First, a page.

Preserving the Environment

6 Common Environmental Culprits That Need Regulation

September 9, 2014
6 Common Environmental Culprits That Need Regulation
According to the EPA, a quarter of all solid waste is paper — the material most thrown away by Americans. David Silverman/Getty Images
California is about the ban plastic bags, but they're just one of many hazardous things that U.S. households toss on a daily basis.

There’s been a lot of buzz lately about California being the first state to ban plastic bags (even though Hawaii arguably deserves the title). This news is undoubtedly fantastic, but it’s really just a small victory in light of much larger environmental problems.

Adam Minter writes on Bloomberg View that the ban — now awaiting Gov. Jerry Brown’s signature — is much more symbolic than real: “Gestures such as these can be important in inspiring broader, more meaningful environmental reform. But they risk fueling a self-congratulatory complacency that distracts from more serious challenges.”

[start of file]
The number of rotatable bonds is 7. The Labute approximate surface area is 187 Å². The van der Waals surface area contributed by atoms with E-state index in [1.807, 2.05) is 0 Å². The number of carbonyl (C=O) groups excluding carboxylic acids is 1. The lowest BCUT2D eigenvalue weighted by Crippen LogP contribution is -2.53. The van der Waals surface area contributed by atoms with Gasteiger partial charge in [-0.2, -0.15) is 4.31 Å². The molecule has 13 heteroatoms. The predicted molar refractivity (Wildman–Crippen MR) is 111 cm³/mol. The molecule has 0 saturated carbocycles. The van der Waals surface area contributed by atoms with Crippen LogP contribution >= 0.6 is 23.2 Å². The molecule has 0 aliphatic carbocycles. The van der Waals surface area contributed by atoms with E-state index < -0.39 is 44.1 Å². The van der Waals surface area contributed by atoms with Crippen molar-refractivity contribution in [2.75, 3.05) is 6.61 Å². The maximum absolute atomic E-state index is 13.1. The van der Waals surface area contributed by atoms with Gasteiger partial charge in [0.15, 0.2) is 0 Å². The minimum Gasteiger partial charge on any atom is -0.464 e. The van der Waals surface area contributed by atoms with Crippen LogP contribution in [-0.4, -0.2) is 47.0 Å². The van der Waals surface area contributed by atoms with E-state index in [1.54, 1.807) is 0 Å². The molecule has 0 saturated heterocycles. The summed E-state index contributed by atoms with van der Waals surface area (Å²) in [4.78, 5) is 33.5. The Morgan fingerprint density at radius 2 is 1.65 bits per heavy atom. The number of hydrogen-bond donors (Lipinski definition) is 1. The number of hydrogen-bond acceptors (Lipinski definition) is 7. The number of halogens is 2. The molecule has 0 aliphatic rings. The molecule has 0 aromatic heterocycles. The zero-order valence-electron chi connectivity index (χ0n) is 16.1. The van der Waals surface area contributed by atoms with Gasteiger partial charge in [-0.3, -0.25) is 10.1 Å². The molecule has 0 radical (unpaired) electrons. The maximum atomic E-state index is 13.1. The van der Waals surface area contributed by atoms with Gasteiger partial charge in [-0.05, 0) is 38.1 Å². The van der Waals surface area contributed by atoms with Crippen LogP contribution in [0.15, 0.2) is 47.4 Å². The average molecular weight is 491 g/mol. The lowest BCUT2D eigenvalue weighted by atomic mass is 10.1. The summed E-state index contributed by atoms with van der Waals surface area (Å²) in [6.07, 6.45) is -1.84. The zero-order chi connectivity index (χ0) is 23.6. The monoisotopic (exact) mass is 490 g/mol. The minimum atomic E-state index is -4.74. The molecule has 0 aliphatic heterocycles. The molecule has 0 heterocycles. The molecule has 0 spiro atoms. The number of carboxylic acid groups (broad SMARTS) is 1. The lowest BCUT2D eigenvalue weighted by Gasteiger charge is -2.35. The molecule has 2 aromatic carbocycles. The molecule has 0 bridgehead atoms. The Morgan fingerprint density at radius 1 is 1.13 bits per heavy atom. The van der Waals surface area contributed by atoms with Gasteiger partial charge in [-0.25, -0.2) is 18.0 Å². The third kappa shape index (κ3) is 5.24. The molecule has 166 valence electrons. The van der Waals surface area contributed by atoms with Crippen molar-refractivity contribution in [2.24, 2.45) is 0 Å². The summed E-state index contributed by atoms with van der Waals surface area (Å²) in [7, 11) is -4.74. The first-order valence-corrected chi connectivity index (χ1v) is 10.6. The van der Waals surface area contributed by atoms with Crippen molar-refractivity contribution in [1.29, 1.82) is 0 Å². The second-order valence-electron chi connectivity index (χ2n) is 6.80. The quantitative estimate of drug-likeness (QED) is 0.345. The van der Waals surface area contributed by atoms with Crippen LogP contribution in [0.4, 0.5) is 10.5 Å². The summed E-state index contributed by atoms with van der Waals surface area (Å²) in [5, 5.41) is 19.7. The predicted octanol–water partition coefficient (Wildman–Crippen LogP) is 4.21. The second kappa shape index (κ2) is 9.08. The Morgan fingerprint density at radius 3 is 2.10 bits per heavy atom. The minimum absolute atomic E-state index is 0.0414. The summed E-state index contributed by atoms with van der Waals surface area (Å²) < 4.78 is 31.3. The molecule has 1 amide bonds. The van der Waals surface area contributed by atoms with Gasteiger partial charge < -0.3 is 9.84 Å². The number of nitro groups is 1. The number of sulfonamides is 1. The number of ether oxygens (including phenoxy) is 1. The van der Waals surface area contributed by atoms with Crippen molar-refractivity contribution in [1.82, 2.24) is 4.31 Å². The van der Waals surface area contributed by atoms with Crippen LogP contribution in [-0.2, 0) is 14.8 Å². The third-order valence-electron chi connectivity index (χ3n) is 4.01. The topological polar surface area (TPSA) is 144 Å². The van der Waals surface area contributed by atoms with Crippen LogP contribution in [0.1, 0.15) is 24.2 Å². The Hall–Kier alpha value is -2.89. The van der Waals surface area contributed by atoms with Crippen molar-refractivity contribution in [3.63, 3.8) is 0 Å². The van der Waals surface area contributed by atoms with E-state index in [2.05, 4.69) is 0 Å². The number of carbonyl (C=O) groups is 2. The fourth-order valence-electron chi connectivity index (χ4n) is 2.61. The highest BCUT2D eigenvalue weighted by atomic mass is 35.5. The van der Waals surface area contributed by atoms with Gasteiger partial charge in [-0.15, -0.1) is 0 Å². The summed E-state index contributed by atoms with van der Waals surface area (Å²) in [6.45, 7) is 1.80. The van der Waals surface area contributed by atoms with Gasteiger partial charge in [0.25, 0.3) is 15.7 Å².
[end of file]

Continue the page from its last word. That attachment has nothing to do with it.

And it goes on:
He’s got a point. As Minter says, the 3.4 million tons of plastic bags, sacks and wraps thrown out in 2012 is just 10 percent of the 31.8 million tons of total plastics thrown away, or a mere 1.3 percent of the 251 million tons of solid waste generated annually.

ALSO: Can I Recycle This? 5 Things You Should Always Recycle (and 5 Things You Shouldn’t)

Plastic bags are just a start. Here are six other big, wasteful household items that deserve our attention, and more importantly, what can be done about them.

[ph] [ph] [ph] [ph] [ph] [ph]